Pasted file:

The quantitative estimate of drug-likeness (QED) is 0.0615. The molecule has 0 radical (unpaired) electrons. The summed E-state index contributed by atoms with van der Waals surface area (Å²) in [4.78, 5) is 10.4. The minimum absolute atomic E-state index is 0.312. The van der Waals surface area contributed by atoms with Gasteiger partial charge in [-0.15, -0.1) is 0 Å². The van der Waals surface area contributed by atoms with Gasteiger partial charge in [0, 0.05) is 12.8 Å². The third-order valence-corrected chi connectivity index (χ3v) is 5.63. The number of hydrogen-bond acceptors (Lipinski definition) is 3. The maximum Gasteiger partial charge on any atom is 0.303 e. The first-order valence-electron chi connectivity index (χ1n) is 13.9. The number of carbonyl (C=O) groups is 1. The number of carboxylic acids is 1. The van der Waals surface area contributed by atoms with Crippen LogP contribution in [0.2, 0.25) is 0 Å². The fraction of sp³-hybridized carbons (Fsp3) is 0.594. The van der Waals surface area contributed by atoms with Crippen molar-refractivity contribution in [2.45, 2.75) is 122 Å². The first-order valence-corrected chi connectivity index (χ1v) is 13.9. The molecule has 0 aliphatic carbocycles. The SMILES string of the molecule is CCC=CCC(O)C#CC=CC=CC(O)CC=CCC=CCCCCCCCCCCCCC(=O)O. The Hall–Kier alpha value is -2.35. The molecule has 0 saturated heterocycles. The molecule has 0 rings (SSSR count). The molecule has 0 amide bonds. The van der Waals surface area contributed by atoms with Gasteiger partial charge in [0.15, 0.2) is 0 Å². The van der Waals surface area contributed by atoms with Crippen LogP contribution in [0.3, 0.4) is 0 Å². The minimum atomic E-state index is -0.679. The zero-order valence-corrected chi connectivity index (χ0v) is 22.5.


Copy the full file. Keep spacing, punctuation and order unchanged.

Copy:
The quantitative estimate of drug-likeness (QED) is 0.0615. The molecule has 0 radical (unpaired) electrons. The summed E-state index contributed by atoms with van der Waals surface area (Å²) in [4.78, 5) is 10.4. The minimum absolute atomic E-state index is 0.312. The van der Waals surface area contributed by atoms with Gasteiger partial charge in [-0.15, -0.1) is 0 Å². The van der Waals surface area contributed by atoms with Gasteiger partial charge in [0, 0.05) is 12.8 Å². The third-order valence-corrected chi connectivity index (χ3v) is 5.63. The number of hydrogen-bond acceptors (Lipinski definition) is 3. The maximum Gasteiger partial charge on any atom is 0.303 e. The first-order valence-electron chi connectivity index (χ1n) is 13.9. The number of carbonyl (C=O) groups is 1. The number of carboxylic acids is 1. The van der Waals surface area contributed by atoms with Crippen LogP contribution in [0.2, 0.25) is 0 Å². The fraction of sp³-hybridized carbons (Fsp3) is 0.594. The van der Waals surface area contributed by atoms with Crippen molar-refractivity contribution in [2.45, 2.75) is 122 Å². The first-order valence-corrected chi connectivity index (χ1v) is 13.9. The molecule has 0 aliphatic carbocycles. The SMILES string of the molecule is CCC=CCC(O)C#CC=CC=CC(O)CC=CCC=CCCCCCCCCCCCCC(=O)O. The Hall–Kier alpha value is -2.35. The molecule has 0 saturated heterocycles. The molecule has 0 rings (SSSR count). The molecule has 0 amide bonds. The van der Waals surface area contributed by atoms with Gasteiger partial charge in [0.15, 0.2) is 0 Å². The van der Waals surface area contributed by atoms with Crippen LogP contribution in [0.3, 0.4) is 0 Å². The minimum atomic E-state index is -0.679. The zero-order valence-corrected chi connectivity index (χ0v) is 22.5.